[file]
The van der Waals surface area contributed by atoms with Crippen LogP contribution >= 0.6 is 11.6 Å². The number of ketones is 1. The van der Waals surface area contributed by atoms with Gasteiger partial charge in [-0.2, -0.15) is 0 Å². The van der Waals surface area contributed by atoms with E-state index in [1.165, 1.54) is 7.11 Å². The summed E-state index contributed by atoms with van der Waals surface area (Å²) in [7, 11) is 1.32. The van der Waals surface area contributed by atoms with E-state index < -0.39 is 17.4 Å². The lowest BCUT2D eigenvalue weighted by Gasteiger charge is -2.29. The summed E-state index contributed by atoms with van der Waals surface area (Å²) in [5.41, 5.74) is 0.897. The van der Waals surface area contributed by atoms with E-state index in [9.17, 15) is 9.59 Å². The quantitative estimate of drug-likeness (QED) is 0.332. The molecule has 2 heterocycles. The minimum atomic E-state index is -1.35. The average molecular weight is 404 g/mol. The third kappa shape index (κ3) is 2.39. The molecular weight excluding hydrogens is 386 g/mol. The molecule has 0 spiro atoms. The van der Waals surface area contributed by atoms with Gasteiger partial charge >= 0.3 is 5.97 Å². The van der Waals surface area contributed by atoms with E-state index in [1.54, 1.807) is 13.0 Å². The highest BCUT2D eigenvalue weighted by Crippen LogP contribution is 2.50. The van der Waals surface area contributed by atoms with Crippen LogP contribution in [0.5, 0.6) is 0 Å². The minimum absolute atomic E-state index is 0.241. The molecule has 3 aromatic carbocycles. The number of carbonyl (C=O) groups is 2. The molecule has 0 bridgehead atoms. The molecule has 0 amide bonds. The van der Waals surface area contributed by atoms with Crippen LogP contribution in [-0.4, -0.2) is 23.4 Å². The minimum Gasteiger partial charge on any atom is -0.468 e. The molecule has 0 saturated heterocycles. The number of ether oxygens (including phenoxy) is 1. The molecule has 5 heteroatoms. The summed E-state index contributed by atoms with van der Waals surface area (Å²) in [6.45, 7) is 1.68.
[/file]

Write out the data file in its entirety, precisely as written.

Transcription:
The van der Waals surface area contributed by atoms with Crippen LogP contribution >= 0.6 is 11.6 Å². The number of ketones is 1. The van der Waals surface area contributed by atoms with Gasteiger partial charge in [-0.2, -0.15) is 0 Å². The van der Waals surface area contributed by atoms with E-state index in [1.165, 1.54) is 7.11 Å². The summed E-state index contributed by atoms with van der Waals surface area (Å²) in [7, 11) is 1.32. The van der Waals surface area contributed by atoms with E-state index < -0.39 is 17.4 Å². The lowest BCUT2D eigenvalue weighted by Gasteiger charge is -2.29. The summed E-state index contributed by atoms with van der Waals surface area (Å²) in [5.41, 5.74) is 0.897. The van der Waals surface area contributed by atoms with E-state index in [9.17, 15) is 9.59 Å². The quantitative estimate of drug-likeness (QED) is 0.332. The molecule has 2 heterocycles. The minimum atomic E-state index is -1.35. The average molecular weight is 404 g/mol. The third kappa shape index (κ3) is 2.39. The molecular weight excluding hydrogens is 386 g/mol. The molecule has 0 spiro atoms. The van der Waals surface area contributed by atoms with Gasteiger partial charge >= 0.3 is 5.97 Å². The van der Waals surface area contributed by atoms with E-state index in [1.54, 1.807) is 13.0 Å². The highest BCUT2D eigenvalue weighted by Crippen LogP contribution is 2.50. The van der Waals surface area contributed by atoms with Crippen LogP contribution in [0.5, 0.6) is 0 Å². The minimum absolute atomic E-state index is 0.241. The molecule has 3 aromatic carbocycles. The number of carbonyl (C=O) groups is 2. The molecule has 0 bridgehead atoms. The molecule has 0 amide bonds. The van der Waals surface area contributed by atoms with Crippen LogP contribution in [-0.4, -0.2) is 23.4 Å². The minimum Gasteiger partial charge on any atom is -0.468 e. The molecule has 0 saturated heterocycles. The number of ether oxygens (including phenoxy) is 1. The molecule has 5 heteroatoms. The summed E-state index contributed by atoms with van der Waals surface area (Å²) in [6.45, 7) is 1.68.